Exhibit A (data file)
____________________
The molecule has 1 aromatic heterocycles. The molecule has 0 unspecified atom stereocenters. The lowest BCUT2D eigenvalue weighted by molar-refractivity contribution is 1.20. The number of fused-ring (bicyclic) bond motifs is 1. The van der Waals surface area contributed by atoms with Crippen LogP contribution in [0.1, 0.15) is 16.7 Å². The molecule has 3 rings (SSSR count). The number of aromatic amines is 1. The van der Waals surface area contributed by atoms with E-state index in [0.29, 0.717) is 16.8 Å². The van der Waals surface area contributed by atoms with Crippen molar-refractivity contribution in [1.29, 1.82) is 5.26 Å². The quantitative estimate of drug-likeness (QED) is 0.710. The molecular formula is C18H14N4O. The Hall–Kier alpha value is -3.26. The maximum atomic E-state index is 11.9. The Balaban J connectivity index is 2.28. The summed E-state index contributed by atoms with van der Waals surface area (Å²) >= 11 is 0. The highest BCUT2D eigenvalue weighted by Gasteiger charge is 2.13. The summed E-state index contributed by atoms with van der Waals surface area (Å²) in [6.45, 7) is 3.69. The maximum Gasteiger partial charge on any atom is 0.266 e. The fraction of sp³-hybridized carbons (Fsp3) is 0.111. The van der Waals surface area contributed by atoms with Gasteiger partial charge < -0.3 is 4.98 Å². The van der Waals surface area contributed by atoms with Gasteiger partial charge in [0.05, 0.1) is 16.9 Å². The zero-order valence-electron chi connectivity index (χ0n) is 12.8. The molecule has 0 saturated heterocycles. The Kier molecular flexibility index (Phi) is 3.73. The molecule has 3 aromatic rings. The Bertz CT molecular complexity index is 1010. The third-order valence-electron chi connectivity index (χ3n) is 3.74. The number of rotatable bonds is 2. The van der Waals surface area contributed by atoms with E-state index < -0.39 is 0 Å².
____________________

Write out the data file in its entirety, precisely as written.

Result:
The molecule has 1 aromatic heterocycles. The molecule has 0 unspecified atom stereocenters. The lowest BCUT2D eigenvalue weighted by molar-refractivity contribution is 1.20. The number of fused-ring (bicyclic) bond motifs is 1. The van der Waals surface area contributed by atoms with Crippen LogP contribution in [0.1, 0.15) is 16.7 Å². The molecule has 3 rings (SSSR count). The number of aromatic amines is 1. The van der Waals surface area contributed by atoms with E-state index in [0.29, 0.717) is 16.8 Å². The van der Waals surface area contributed by atoms with Crippen molar-refractivity contribution in [1.29, 1.82) is 5.26 Å². The quantitative estimate of drug-likeness (QED) is 0.710. The molecular formula is C18H14N4O. The Hall–Kier alpha value is -3.26. The maximum atomic E-state index is 11.9. The Balaban J connectivity index is 2.28. The summed E-state index contributed by atoms with van der Waals surface area (Å²) >= 11 is 0. The highest BCUT2D eigenvalue weighted by Gasteiger charge is 2.13. The summed E-state index contributed by atoms with van der Waals surface area (Å²) in [6.45, 7) is 3.69. The maximum Gasteiger partial charge on any atom is 0.266 e. The fraction of sp³-hybridized carbons (Fsp3) is 0.111. The van der Waals surface area contributed by atoms with Gasteiger partial charge < -0.3 is 4.98 Å². The van der Waals surface area contributed by atoms with Gasteiger partial charge in [0.05, 0.1) is 16.9 Å². The zero-order valence-electron chi connectivity index (χ0n) is 12.8. The molecule has 0 saturated heterocycles. The Kier molecular flexibility index (Phi) is 3.73. The molecule has 3 aromatic rings. The Bertz CT molecular complexity index is 1010. The third-order valence-electron chi connectivity index (χ3n) is 3.74. The number of rotatable bonds is 2. The van der Waals surface area contributed by atoms with E-state index < -0.39 is 0 Å².